Nothing is more terrifying than dosing off in a car only to be jarred awake by the feeling of an oncoming truck heading straight toward your tiny, red Yaris. Thankfully we were meant to be cruising down the left-hand side of the road, and no, I wasn’t dosing off at the wheel I was merely sitting on the wrong side of the car as a passenger. These Canadian instincts are hard to shake off, even in the beautiful rolling hills and rusty landscape that is Scotland.
After weeks of searching car rental companies online, I finally found a decent deal for a driver under the age of 25 (I am 23) that was in the ballpark of my budget. Arnold Clark Car and Van Rentals in Edinburgh offered a four day rental for 208.00 pounds with a 12.00 pound a day surcharge for young drivers. I also found that travel insurance from a third-party is often lower than the insurance that the car company offers. I opted to use a third-party insurance company, this benefited my budget but as you keep reading you will notice that it also introduced a few other obstacles during my trip.
Arnold Clark Car and Van Rentals, Seafield location, seemed easy enough to commute to from downtown Edinburgh. I took one bus from Victoria Street near the Castle, to what google maps claimed was the address. After arriving, a nice gentleman informed me that I was in fact at the dealership and not the rental office. The gentleman did however, call the rental office and arrange for one of their employees to collect my travel companion and I from the wrong location one mile away. I was informed that this sort of miscommunication happened often, and this left me wondering why they haven’t done something to fix the bug on google maps.
Further complications ensued as the rental location was unprepared for our arrival and did not have our vehicle ready. After much delay we were then escorted 40 minutes during rush hour, behind schedule, to the airport where our vehicle was waiting. After a quick inspection we were finally on our way, only losing 2 hours of travel time. Settling for a budget car rental company had proven to offer some setbacks that might outweigh the money saved for some travelers. If you are on a strict schedule or have the means I would recommend opting for a more well-known, reliable car rental service to avoid these mishaps.
Finally, we were on the road, heading towards Glasgow, then north-west towards Inveraray Castle hitting impressive storms of rain and hail all along the way. Scotland in early October is a mixture of rain, windy hills, mountain peaks, sunshine and rusty grass plains.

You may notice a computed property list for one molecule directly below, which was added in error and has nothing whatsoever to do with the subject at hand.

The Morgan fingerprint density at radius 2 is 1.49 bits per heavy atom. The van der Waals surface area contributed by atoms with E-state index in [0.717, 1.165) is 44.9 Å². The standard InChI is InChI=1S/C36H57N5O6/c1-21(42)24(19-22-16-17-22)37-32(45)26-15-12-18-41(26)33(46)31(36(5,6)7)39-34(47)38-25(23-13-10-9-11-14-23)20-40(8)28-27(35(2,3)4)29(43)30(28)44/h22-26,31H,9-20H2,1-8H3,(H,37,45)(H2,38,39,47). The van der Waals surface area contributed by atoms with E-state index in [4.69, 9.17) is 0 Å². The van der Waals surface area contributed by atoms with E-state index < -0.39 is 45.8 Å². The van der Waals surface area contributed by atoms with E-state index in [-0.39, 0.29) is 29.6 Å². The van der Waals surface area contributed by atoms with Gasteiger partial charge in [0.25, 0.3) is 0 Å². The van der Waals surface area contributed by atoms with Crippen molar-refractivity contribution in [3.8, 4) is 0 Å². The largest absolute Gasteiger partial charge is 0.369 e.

The Castle was beautiful and the gardens were impeccably well kempt, the walk through the grounds was peaceful and worth the journey. To enter the castle it cost 10 pounds, 9 pounds as a student, and the only parking available is another 5 pounds and charged by the hour. This added a level of stress as we hastily made our way through the grounds to make it back to our vehicle before the car park enforcement could. If it is just a beautiful photo your looking for, I would recommend parking up the road and walking the driveway to the castle, from outside the grounds you can manage to take a nice photo and save a bit of cash in the process. I can’t advise if the if the tour through the castle was worth the admission as I did not go inside, I can however mention that the towers and gardens made me feel like a princess in a fairy tale. I can only imagine the interior made you feel as though you were looking over a magical kingdom.
The drive from Inveraray Castle to Glencoe was the perfect example for why road trips are so much better than the popular guided bus tours from Edinburgh to Isle of Skye. With a hostel booked in Fort Williams for the night we had the luxury of really taking in the drive ahead of us. We took our time stopping at roadside inlets, soaking in the picturesque views and occasionally meeting a travelling caravan or two for a chat and to play with their dog. This really rounded out the purpose of this amazing drive. Having your own time to stop and take some photos of The Three Sisters and watching the sun setting behind the peaks without a tour bus full of strangers waiting on you was really worth the hassle of a rental car.
Just as we thought we were home free, between Glencoe and Fort William we had an unfortunate ‘fender-bender’. The freshly dampened highway reflected the sunset into the eyes of commuters, and a truck behind us failed to stop and ran straight into our defenceless hatchback.
This brings me back to the insurance problems we had previously, because we had third-party insurance we had multiple anxieties for the next few days worrying if our insurance would cover this sort of accident. If we had purchased the insurance through the car company we would have more security that our own pocket money was safe. In the end we paid a deductable and had this refunded by our own insurance. Just something to think about if youre looking to save a few dollars like we were, is the added stress really worth a third-party insurance company when the disaster does end up happening?
We didn’t let this mishap slow us down, we kept driving on, after a quick stop at the local police station in Fort Williams to get an ‘okay’ that our vehicle was still lawfully okay to drive. The station had very nice and understandable staff and even taped up our damaged bumper in the process.